Professor Glazer also argues that Lawrence marked a transformation in the Court’s attitude towards gay sex, from viewing it as a questionable subject (e.g., an “odd” practice) to a viewpoint that it is just another way for people to have sex. And “[o]nce homosexuality so transforms, discrimination against content in light of its homosexuality” constitutes viewpoint discrimination in violation of the First Amendment. Glazer’s underlying premise is that if the Court viewed the alleged discrimination against gay sex portrayals as mere subject matter discrimination it might not violate that Amendment since the Court has been inconsistent in its views as to whether the content discrimination principle prohibits subject matter discrimination. On the other hand, she argues, the Court has been clear that viewpoint discrimination violates that principle.
Setting aside the issues of whether the Court truly had or has such views about gay sex and whether such a transformation occurred in Lawrence (both of which seem highly debatable), this argument is problematic for another reason. Assuming one could equate the Court’s attitude towards gay sex conducted in private with the commercial production and distribution of gay pornography (another proposition that seems highly debatable), under First Amendment doctrine whether the Court itself views certain expression as merely pertaining to a subject or also embodying a viewpoint is largely irrelevant. The question is whether, in the context in which it occurred, the government actors that allegedly discriminated against certain expression did so because of its subject matter or because of viewpoints it may have reflected. Accordingly, with respect to Glazer’s alleged discrimination, the question would be whether juries or judges purportedly finding gay sex portrayals to be unduly lascivious or offensive because of their gay nature, were doing so because they were hostile to the basic notion of homosexual sex or because they were hostile to a perceived viewpoint reflected in such content that gay pornography was just as acceptable as heterosexual pornography. It would likely be some of both. So it is not clear that it matters whether such discrimination is characterized to be on the basis of subject matter or viewpoint. But even if it were mere subject matter discrimination, I cannot agree with Glazer’s premise that there is a significant question as to whether it would violate the content discrimination principle. Unlike the older cases on which Glazer bases her argument, in recent decades the Court has been fairly clear that subject matter discrimination by the government is equally as problematic as viewpoint discrimination even if it reserves its strongest rhetoric for the latter: “Regulation of the subject matter of messages, though not as obnoxious as viewpoint-based regulation, is also an objectionable form of content-based regulation.”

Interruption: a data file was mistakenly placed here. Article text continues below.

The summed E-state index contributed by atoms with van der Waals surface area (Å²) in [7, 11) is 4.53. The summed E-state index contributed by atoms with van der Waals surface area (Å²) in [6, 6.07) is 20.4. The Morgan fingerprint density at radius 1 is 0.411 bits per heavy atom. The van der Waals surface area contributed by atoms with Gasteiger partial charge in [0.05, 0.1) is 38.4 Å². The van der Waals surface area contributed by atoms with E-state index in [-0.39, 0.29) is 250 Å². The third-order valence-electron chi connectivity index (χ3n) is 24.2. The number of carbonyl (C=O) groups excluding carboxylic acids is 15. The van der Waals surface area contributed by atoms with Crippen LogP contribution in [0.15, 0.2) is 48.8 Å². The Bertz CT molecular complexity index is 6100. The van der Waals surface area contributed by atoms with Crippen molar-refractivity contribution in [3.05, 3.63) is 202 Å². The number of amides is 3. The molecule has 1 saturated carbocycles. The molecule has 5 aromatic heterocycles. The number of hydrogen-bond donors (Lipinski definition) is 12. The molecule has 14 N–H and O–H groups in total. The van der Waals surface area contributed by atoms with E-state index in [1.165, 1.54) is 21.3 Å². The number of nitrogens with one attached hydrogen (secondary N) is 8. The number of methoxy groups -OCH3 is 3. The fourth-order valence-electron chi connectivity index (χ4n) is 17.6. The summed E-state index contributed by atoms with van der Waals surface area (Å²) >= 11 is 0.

Ultimately, then, as discussed in Part II.A., I agree with Professor Glazer’s thesis to the extent it suggests there is a strong argument that gay sex obscenity discrimination by juries or judges, were it to exist, would constitute impermissible content discrimination. But I part ways with her argument that Lawrence affects this calculus due to a purported shift in the Court’s attitude towards gay sex. In my view, Lawrence has little relevance to this issue. Finally, even if that decision was relevant, Glazer’s argument regarding viewpoint discrimination ignores the complexities, discussed above, that such alleged discrimination would be occurring within a process that inherently calls for content discrimination by government actors. This would not be an issue, as Glazer seems to portray it by her heavy reliance on R.A.V., of content discrimination within a category of expression that had already been determined to lack First Amendment protection.
In her essay, Professor Glazer makes a creative and intriguing argument that the obscenity doctrine is unconstitutional because of the discriminatory collateral effects it purportedly generates. While this Essay has discussed several legal and empirical problems with this argument, it has concluded that her core insight—that the Miller obscenity test should be applied in a manner that is neutral as to the sexual orientation of the pertinent actors—appears to have substantial support in basic principles of the Court’s equal protection and First Amendment jurisprudence.
*. Associate Professor of Law, Pepperdine University School of Law. I wish to thank Bob Pushaw for providing helpful comments on this Essay and Tim Del Castillo for providing excellent research assistance on it.